As our readers will know, we've done a few cruises in our time and - chosen carefully - they can be a really easy way to tour loads of interesting places, in comfort, with very little effort on your part. You just turn up, unpack, and for the next week wake up somewhere new each morning.
For cruise companies, finding something that distinguishes them from their competitors, often travelling similar routes, is key. The quality of the food they offer has become an important element, which is how we got talking to Norwegian Cruise Line in the first place. Their ship Norwegian Esacape is just two years old but already has a reputation for having some of the more interesting food options at sea. When it launched, it did so with a number of exclusive-to-sea restaurants from top chefs to cool American restaurants.
Key among those are two restaurants by Jose Garces. He may not be so well known here, but the chef is a household name in America. He won the popular TV show Iron Chef in its second season - and has an impressive roster of restaurants, most notably in Philadelphia where he runs Amada, Tinto, Distrito, Chifa and, most recently, Village Whiskey. In 2009 he won the hugely prestigious Best Chef in America James Beard award.
To make sure you're actually there on time to join the ship, NCL prefer for you to arrive in Miami a day ahead of departure. That was no problem for us, as we'd never been to the city before and loved the chance to get a quick look around before we set sail. Miami as a food destination was completely new to us (we're much better at New York).
The food scene there is actually really interesting. You can go old school - there are varying reports on whether Joe's Stone Crab (founded 1913) is worth trying, but the general consensus is that in stone crab season it is probably worth a trip. Other key recommendations we'd had (from restaurateur Jonathan Downey were Alter, Sushi Garage and Macchialina).
But with just one meal to have there, and a jetlagged to the eyeballs teenager in tow, we decided to head for the beachside Delano hotel and soak up some glamour in its garden restaurant Leynia. Miami food blogger Miami Food Pug dubbed it 'meat heaven' and the NY steak from the garden parilla was pretty good, but the dish that you really want to come here for is their tuna 'pizza' - thin tortilla topped with tuna sashimi, truffle essence and anchovy aioli. Oh and the margaritas worked in a kill or cure kind of way.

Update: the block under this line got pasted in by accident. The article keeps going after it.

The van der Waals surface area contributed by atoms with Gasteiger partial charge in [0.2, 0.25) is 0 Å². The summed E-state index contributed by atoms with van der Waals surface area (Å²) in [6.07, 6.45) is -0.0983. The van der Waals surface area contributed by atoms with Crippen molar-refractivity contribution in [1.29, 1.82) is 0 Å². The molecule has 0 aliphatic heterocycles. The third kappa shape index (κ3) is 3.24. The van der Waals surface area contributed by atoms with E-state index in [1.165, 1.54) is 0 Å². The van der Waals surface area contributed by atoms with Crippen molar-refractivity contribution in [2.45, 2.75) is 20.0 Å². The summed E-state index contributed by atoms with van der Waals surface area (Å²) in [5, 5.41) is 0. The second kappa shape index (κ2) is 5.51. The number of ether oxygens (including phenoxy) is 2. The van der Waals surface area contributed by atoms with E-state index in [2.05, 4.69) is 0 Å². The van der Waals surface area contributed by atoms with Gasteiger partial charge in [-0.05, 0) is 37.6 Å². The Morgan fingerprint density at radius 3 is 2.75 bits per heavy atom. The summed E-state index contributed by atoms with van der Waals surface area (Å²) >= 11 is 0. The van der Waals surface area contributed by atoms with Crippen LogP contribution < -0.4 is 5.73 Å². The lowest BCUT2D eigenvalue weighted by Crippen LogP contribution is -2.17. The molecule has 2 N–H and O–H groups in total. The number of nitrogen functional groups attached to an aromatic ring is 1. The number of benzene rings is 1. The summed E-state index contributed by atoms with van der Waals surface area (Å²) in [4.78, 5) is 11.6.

With not even 24 hours in the City we wanted to stay in the heart of the Art Deco district. Hotel Breakwater was right on the beachfront in Miami's South Beach and ticked all the boxes with a sea-facing pool up on the first floor - and incredibly helpful staff.
The Norwegian Escape really is a floating city. But even with 4200 guests on board it never felt too hectic. Our cabin was a Balcony Stateroom, which had a separate seating area, decent size bathroom with shower and - of course - a balcony complete with table and chairs for watching the ocean go by.
Outside of the eating and drinking there's a lot to enjoy on board. If you're travelling with kids, the waterpark with four slides plus a ropewalk course is going to keep them busy (as are the kids clubs and teen hangout area). There are two main pools, four hot tubs, a spa, gym, theatre and comedy club. We're a sucker for piano bars and their duelling piano show was brilliant.
You can jog on deck, watch a movie, or just sit and soak up the sun. Let's face it - you are not going to be bored.
Where to eat on board
As with most cruise ships, the dining offering is split into the standard restaurants where you can dine for free as part of your all inclusive package and premium dining for which you pay an additional fee. We enjoyed our dinners in the included Savor restaurant. But the fact remains that there's a lot more interesting stuff to eat on this boat. Here's the best of what we ate on board.
Pincho Tapas Bar by Jose Garces
Wafer-thin Jamon Iberica for $3, Iberico Secreto with chimichurri for $8 - there was a lot to like at this casual tapas spot. Patatas bravas came as fried discs of potato topped with a deep yellow alioli and the salt cod croquetas rivalled some of the best spots in London.
The Pubbelly chain of restaurants in Miami comprises of a Asian gastropub, sushi spot and tapas joint and is very popular. At sea, they've gone for a crazy fusion of foods from all over the world covering everything from ceviche to sushi and baja tacos. It shouldn't work but it does. All the seating is up at counters and - if you recall how things worked at Rex & Mariano - you order via iPads.
Lobster rolls ($7.50 for two) were stuffed in buttery brioche rolls, ahi tuna tataki sat on top of stracciatella and really good oliver oil ($7) and we'd go to sea again just for a taste of the pork belly kushiyaki sticks which came glazed with butterscotch miso and corn powder ($6).
Bayamo by Jose Garces
Probably the most prestigious restaurant on board - expect Latin dishes with a Cuban influence here. Two dishes in particular stood out from this meal; chilled lobster salad with fresh crab, purple potato, chiplot and a sesame garlic crumble ($6.95) and a bowl of utter comfort food which was pan roasted scallops with braised oxtail and corn porridge ($16.95).